"When I write I have no preplanned outline or sense of story. I sit down at the computer and the movie starts."

Get to know the Author

The Prophecy
     Interview by Darrell Haskell                       April 14 2018
Host: Thanks for taking the time to do this interview. I've read all three books and find it interesting that most of your lead protagonists are strong women. Was that planned, like maybe in support of what’s going on now in Hollywood and the professional world?

Mark: (Chuckle) No. I started these books long before Pig Power was finally called out.

H: Pig Power?

M: Yeah, that’s what I call the actions of men who have to demean women or abuse them in order to facilitate their big egos and placate their small dicks…sorry hands.
H: These being fantasy novels, you've created some very interesting characters. Was it difficult coming up with them?
M: No, they  just popped into the movie when the time came to make their entrance.
H: Popped into the movie?
M: Yes. When I write I have no preplanned outline or sense of story. I sit down at the computer and the movie starts. My job is simply trying to keep up with the dialogue…and of course put it in an acceptable format. My characters come complete with names and personalities. It's actually pretty cool. I hear other authors talk about the difficulties of finding names and then of course there are those that create impossible names like "sveulxzi, the lizardman" or something you can't phonetically pronounce. I have a few strange names but they are usually pretty easy to say.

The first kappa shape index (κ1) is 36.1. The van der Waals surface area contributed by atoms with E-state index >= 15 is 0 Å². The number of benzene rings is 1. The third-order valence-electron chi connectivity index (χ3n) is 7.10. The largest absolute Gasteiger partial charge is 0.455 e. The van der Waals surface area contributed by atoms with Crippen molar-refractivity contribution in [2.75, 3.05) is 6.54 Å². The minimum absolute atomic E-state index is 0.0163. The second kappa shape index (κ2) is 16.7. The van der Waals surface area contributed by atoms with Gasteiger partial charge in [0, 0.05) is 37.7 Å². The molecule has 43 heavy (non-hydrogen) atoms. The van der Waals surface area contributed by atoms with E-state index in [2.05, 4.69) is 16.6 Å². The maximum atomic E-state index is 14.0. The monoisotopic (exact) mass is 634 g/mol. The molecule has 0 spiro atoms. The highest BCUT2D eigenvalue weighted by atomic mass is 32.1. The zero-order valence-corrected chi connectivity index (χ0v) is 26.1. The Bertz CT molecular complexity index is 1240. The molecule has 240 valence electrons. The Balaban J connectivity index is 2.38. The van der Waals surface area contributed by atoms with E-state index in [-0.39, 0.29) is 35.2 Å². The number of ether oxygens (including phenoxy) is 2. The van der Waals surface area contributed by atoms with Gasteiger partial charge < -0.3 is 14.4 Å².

H: That’s interesting. You’re books seem to flow in a consistent manner for having no preplanned outline. How do you make it all work out?
M: I’m totally character driven and typically have no idea where they’re leading me but it all seems to come together in the end. At first, I was really concerned about that, the flow and where it was going, but when I finished The Prophecy, I was amazed at how it all ended by itself. A few people have asked me if I channel the information, and my answer is, "I don't know." 

H: Where does the story or inspiration come from?

M: Again, I don't know. Sometimes it's in the middle of the night and I get all these scenes downloaded in my head. On a few occasions my characters get really insistent and I might get up and 2 am and start typing. Sometimes it's when I'm driving or whatever. I think as authors develop their styles, they know when and who is talking to them and a story unfolds. I usually tell those beginning, just sit down and type when you have that burst of inspiration. It's like working out. The more you do it, the stronger you get and the more it flows. It's called learning your craft and there's always more to learn.
H: As I was reading, I came to the conclusion that you have quite a dark side to you. Most of your bad guys are really evil, or maybe despicable is a better word.